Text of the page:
The external relations policy of the Barroso Commission is based on propositions on the EU's role in the world. The EU is a global player; it pursues a specific foreign policy philosophy, which could be catagrosied as “effective multilateralism”; and, thanks to its specific nature, the EU uses a wide range of foreign policy instruments which are particularly suited to respond to today's challenges. In addition to bilateral relations with countries and regions in all continents, the EU also operates delegations in all corners of the world.
A network of 139 EU delegations and offices are the eyes, ears and mouthpiece of the European Union, therefore including the authorities and the population in their host countries. A range of EU policies are designed to support collaboration between the EU and its neighbours. Where necessary, initiatives also support development in neighbouring countries.
We will focus on the external relations between the EU and America and Russia.
Ever since the Soviet Union fell apart and nationalism re-emerged as a divisive as well as cohesive factor in Eastern Europe, with the possibility of a nationalist Russian political elite would being able to accept the independence of Belarus and Ukraine, and – to a lesser degree – of other former Soviet Republics. However The Russian Federation's role in the Ukraine conflict has seriously affected EU-Russia relations. Consequently, some of the activities outlined below are at a halt and sanctions have been adopted. Russia is the EU's biggest neighbour and its third biggest trading partner. Supplies of oil and gas make up a large proportion of the country's exports to Europe. The EU and Russia have a long record of cooperation on issues of bilateral and international concern including climate change, drug and human trafficking, the Middle East peace process, and Iran. In response to Russia's illegal annexation of Crimea and continuing destabilisation of Ukraine - including aggression by Russian armed forces on Ukrainian soil - the EU has suspended talks on visas and a new EU-Russia agreement. Relations between Russia and some of its traditional European allies have soured and As a result, Moscow is attempting to forge new alliances in the region with smaller eastern and central European states, many of which have important trade ties with their more powerful neighbour. Now many face a tricky balancing act between their links to Russia and allegiance to Brussels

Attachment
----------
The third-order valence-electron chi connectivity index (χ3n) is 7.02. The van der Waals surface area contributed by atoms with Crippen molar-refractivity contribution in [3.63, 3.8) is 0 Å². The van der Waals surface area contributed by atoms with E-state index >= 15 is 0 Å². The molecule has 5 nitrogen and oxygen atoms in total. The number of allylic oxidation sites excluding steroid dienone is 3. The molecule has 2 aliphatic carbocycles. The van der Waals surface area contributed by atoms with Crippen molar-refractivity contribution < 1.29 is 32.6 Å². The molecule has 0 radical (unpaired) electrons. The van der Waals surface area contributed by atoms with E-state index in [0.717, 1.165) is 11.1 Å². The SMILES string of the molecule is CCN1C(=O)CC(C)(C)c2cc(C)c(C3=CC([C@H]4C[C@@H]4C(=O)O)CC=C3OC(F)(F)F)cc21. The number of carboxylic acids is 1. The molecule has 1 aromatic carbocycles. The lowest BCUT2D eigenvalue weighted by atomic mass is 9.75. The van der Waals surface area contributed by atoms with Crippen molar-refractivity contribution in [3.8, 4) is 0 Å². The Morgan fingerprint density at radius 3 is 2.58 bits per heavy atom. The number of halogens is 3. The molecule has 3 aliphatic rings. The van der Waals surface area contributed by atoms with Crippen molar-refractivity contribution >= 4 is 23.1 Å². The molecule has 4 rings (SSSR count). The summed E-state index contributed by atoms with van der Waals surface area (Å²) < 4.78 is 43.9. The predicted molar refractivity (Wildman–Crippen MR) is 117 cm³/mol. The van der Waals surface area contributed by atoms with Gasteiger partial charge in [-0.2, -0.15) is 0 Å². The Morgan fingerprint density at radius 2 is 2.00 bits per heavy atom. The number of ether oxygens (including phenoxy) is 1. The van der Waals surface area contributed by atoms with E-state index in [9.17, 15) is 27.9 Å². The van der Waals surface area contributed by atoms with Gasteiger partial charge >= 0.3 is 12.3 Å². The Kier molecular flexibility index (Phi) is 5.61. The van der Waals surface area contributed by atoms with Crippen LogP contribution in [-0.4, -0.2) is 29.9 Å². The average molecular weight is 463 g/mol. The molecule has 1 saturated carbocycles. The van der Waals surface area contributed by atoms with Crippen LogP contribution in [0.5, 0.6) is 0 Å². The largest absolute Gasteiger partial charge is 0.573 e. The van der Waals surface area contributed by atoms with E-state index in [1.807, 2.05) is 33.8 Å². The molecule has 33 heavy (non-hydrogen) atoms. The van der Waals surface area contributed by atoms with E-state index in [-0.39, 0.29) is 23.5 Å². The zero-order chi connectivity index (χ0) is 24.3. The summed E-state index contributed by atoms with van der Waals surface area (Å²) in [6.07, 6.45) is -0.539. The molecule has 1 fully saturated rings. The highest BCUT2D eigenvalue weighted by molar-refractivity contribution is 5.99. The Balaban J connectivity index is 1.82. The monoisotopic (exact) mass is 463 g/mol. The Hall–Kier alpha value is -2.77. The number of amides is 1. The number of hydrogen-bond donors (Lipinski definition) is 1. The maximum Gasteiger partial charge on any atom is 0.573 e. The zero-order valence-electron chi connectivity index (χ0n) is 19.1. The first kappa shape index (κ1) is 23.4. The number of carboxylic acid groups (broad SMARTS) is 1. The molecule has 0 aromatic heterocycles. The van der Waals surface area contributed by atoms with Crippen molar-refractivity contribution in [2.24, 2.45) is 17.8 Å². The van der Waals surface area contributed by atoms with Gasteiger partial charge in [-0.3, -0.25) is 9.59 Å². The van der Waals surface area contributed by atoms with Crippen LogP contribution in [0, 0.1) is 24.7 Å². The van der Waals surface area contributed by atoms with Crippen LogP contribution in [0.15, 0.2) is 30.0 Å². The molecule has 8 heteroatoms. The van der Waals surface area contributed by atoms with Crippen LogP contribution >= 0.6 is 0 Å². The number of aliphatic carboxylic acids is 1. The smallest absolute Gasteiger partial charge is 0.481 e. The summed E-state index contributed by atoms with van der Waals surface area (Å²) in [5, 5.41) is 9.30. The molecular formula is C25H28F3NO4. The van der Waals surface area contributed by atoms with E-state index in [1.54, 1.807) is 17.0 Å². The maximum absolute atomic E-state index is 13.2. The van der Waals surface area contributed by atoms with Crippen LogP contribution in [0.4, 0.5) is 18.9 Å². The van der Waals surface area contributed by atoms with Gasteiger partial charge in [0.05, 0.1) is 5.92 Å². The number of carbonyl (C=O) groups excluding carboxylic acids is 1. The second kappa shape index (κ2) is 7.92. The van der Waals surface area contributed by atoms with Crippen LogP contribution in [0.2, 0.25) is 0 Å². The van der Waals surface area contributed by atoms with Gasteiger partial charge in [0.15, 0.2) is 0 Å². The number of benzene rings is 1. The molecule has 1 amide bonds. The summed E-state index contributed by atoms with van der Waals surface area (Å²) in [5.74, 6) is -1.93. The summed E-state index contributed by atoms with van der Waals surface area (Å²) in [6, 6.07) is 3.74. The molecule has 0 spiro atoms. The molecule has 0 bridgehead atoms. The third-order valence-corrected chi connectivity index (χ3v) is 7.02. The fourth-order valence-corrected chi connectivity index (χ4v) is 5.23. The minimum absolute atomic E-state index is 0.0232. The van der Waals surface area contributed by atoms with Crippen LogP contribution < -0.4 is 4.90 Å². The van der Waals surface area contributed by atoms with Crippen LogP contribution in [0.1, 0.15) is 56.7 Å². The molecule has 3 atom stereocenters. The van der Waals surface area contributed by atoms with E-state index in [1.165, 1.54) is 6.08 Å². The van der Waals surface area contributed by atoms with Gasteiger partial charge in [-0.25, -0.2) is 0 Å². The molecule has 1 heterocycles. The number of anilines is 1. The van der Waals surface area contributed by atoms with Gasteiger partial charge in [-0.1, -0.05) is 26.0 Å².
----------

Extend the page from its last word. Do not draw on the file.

This Russia sees NATO as an alliance directed specifically against Moscow. It believes that key European countries have instrumentalised the EU for the same purpose, and it detects critical developments almost everywhere especially with deepening of relations with China. Putin has responded by putting forward policies based on a wider interpretation of Russian nationalism. He has set the project of a Eurasian Union against EU expansion. He has increased Russia’s attention to global powers and emerging players. He has placed renewed emphasis on military power and presence, and he has increased his involvement in global status politics. However the EU’s recognition and reputation as a leading international actor rests in large part on its ability to stabilise, pacify, and advance countries in the neighbourhood. Contrary to many, Europe’s future will not be defined in Ukraine. It will be defined within the European Union, if and when member states finally come to understand what lies ahead.
United States of America
The European Union and the United States of America established diplomatic relations as early as 1953. But it was only in November 1990 that the cooperation was formalised for the first time with the Transatlantic Declaration. Since December 1995, the New Transatlantic Agenda (NTA) has provided the foundation for the relationship.
The ambitious agenda of cooperation between the EU and the US is taken forward via constant, intensive dialogue. This